You could tell which albums were huge disappointments by the sheer number of them that appeared in the used racks. By early ‘95, the “R” section was often ablaze with orange from the multiple copies of R.E.M’s Monster. (An album almost universally disliked by people who consider themselves R.E.M. fans, but I defend it to this day as one of their most audacious works.) You could pave a road to Seattle with all the fake-grunge CDs from the likes of Sponge, Candlebox, Bush, and Stone Temple Pilots. They say the Coverdale/Page sell-back stack was visible from space. And lots of rejected-in-disgust copies of Helmet’s post-hardcore Meantime. (Over multiple issues, Spin magazine kept hyping Helmet to the skies as the post-Nirvana “next big thing,” but their mainstream appeal was, shall we say, limited. Yes, I sold mine back, too.) Usually a store would have a publicly posted “Will Not Buy Back” list for CDs by the likes of Color Me Badd or Right Said Fred that they probably couldn’t give away for free. 

45251d655399c179f657faadae269844The most enthusiastic practitioners of re-selling CDs were the local indie record stores. In Yuba City, we had The Underground, a five-store NorCal mini-chain which touted itself as a “rock & roll department store,” in that addition to CDs, it sold clothes and other music-related ephemera — jewelry, buttons, posters. Thanks to several jars of Manic Panic hair dye purchased at The Underground, the Holy Bee sported blue-black locks for several months in ‘94. It also had an 18-and-over back room that specialized in “water pipes” (for tobacco use only, of course, this was a quarter century before legalization) and sex toys.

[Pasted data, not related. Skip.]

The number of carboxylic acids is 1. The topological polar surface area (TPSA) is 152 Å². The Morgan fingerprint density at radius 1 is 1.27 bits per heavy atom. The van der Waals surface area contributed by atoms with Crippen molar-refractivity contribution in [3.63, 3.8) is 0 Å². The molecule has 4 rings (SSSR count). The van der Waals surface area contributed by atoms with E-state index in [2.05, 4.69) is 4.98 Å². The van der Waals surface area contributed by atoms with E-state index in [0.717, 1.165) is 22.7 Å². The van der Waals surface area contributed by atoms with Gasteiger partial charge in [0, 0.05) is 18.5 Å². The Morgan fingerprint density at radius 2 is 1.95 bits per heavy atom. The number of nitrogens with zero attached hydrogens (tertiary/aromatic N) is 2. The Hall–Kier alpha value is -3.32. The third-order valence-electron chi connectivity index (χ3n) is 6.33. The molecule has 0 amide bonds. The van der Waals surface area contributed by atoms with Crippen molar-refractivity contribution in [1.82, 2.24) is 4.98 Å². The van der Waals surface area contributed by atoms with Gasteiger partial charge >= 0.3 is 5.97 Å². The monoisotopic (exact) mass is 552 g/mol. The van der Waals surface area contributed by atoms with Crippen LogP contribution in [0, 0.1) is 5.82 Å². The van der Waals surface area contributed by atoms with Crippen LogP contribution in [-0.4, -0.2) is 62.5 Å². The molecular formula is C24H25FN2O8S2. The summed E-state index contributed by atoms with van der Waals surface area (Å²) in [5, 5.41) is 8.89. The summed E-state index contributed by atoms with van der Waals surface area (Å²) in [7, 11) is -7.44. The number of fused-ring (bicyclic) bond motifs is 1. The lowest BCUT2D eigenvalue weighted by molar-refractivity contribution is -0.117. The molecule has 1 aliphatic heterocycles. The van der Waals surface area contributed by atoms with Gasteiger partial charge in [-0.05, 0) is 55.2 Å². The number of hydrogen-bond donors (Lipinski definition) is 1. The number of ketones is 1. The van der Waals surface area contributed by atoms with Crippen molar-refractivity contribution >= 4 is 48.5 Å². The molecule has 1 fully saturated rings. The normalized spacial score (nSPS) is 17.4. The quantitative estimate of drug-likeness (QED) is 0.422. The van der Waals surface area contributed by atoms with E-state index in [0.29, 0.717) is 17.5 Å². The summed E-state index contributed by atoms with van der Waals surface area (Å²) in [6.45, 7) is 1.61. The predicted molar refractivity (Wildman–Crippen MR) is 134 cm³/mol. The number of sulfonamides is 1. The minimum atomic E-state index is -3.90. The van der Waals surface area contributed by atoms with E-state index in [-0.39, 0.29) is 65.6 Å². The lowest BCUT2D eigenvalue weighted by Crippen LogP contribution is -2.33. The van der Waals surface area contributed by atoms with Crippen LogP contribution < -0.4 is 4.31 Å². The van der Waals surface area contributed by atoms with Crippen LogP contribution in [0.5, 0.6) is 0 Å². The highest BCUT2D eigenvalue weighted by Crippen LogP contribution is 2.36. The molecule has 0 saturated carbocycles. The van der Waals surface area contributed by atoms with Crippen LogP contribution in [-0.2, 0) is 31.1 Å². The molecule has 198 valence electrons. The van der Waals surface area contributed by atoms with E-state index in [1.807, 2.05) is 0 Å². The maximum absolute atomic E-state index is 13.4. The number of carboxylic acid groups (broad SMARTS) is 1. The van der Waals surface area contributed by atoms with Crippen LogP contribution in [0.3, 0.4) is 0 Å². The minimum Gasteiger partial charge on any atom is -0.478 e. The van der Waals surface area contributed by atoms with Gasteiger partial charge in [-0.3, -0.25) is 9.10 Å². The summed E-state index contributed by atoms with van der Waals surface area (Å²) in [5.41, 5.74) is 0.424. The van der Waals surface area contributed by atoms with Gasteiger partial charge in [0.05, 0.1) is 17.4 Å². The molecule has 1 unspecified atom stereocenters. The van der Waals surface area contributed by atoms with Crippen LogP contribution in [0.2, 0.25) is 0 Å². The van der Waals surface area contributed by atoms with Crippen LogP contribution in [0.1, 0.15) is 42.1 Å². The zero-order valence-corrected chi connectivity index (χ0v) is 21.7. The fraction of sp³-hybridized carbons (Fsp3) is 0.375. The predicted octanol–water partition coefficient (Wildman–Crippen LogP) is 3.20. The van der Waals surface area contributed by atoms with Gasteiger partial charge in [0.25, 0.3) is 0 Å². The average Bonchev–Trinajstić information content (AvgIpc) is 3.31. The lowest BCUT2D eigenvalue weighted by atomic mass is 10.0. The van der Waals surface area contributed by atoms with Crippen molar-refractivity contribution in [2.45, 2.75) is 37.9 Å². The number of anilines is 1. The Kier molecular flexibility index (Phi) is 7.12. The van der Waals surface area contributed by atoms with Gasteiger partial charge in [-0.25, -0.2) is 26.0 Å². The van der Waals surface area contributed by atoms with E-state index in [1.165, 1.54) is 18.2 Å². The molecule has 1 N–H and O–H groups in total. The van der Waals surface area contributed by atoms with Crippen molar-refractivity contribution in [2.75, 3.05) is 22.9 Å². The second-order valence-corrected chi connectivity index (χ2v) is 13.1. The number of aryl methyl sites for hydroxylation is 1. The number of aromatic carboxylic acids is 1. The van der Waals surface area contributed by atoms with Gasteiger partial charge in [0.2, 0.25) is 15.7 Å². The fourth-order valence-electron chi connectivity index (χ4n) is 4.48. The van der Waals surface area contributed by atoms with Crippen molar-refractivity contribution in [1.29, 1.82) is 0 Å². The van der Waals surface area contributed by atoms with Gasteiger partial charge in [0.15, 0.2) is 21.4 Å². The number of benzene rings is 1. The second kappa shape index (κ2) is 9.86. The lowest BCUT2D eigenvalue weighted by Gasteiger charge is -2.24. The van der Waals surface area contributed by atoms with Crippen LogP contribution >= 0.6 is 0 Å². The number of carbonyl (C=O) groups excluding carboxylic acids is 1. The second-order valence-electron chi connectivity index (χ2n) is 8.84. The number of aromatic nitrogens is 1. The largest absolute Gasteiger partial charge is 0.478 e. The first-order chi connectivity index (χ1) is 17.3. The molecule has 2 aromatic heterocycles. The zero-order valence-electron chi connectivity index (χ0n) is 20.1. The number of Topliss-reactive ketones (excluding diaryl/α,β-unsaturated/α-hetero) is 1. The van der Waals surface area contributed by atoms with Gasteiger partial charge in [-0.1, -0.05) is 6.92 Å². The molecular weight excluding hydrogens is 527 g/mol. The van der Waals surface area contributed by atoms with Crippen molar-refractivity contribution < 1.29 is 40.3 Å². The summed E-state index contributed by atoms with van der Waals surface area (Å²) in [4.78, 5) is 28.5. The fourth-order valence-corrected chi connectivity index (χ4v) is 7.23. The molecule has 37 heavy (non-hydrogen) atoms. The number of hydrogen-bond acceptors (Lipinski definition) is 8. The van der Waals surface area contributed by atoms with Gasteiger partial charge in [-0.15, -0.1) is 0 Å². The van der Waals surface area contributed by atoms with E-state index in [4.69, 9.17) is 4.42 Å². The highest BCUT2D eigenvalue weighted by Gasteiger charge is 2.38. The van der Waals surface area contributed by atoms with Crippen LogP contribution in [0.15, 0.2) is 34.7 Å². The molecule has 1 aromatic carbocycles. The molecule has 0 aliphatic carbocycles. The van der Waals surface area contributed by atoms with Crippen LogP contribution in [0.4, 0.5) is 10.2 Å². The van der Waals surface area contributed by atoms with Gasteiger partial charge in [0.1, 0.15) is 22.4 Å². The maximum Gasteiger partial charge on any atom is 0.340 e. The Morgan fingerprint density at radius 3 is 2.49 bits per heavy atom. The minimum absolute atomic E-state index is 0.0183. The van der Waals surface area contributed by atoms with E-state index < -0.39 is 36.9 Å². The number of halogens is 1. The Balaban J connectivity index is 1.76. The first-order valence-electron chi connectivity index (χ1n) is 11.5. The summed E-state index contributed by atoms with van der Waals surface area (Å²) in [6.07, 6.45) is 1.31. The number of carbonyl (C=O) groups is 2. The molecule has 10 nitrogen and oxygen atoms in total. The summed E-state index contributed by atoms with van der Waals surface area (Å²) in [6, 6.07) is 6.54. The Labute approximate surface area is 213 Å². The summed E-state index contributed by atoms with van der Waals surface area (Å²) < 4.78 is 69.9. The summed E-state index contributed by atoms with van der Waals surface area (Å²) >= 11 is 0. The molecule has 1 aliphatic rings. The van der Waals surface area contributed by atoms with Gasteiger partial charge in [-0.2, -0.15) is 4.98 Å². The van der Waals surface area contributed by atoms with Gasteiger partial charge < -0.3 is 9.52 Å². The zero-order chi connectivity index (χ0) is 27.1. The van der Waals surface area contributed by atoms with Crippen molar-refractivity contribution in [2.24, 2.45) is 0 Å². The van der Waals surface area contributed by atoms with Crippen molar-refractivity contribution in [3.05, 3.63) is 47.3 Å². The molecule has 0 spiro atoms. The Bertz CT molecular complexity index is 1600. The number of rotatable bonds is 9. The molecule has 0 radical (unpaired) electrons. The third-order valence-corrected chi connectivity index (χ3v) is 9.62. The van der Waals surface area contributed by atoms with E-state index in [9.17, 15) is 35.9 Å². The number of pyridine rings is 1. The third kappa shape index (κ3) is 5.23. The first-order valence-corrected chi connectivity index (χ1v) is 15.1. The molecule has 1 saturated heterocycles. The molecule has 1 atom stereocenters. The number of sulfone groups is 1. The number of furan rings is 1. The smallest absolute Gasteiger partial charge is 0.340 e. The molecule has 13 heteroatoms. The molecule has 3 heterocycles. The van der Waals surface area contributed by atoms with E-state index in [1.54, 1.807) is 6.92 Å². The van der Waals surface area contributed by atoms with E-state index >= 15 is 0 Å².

I would walk into The Underground every other week or so, and after gagging at the the-beat-juliet-farmerinitial blast of incense and patchouli that would waft into my face as I opened the door, I would make a beeline to the glass display counters that held the bootleg CDs. There I would gawk and dream of owning the triple-disc set of Beatles outtakes that sold for triple digits. (After triple-plus years of looking at it, they finally sold it — to me. I had gotten a job, saved up, and bought the damn thing, and it was less than six months later that the Beatles released their Anthology sets, chock-full of the very outtakes I had just spent rent money on.) After staring at the expensive bootlegs, I would wander over to the used CDs, and nine times out of ten leave disappointed. For a larger selection, one would have to travel forty-five miles to The Beat in Sacramento, which didn’t bother with selling tie-dyed hippie rags, vibrators, or pewter dragon figurines. Its much-larger floor space was dedicated entirely to music, with a small cafe up front. It smelled like coffee (and smug purism) instead of incense.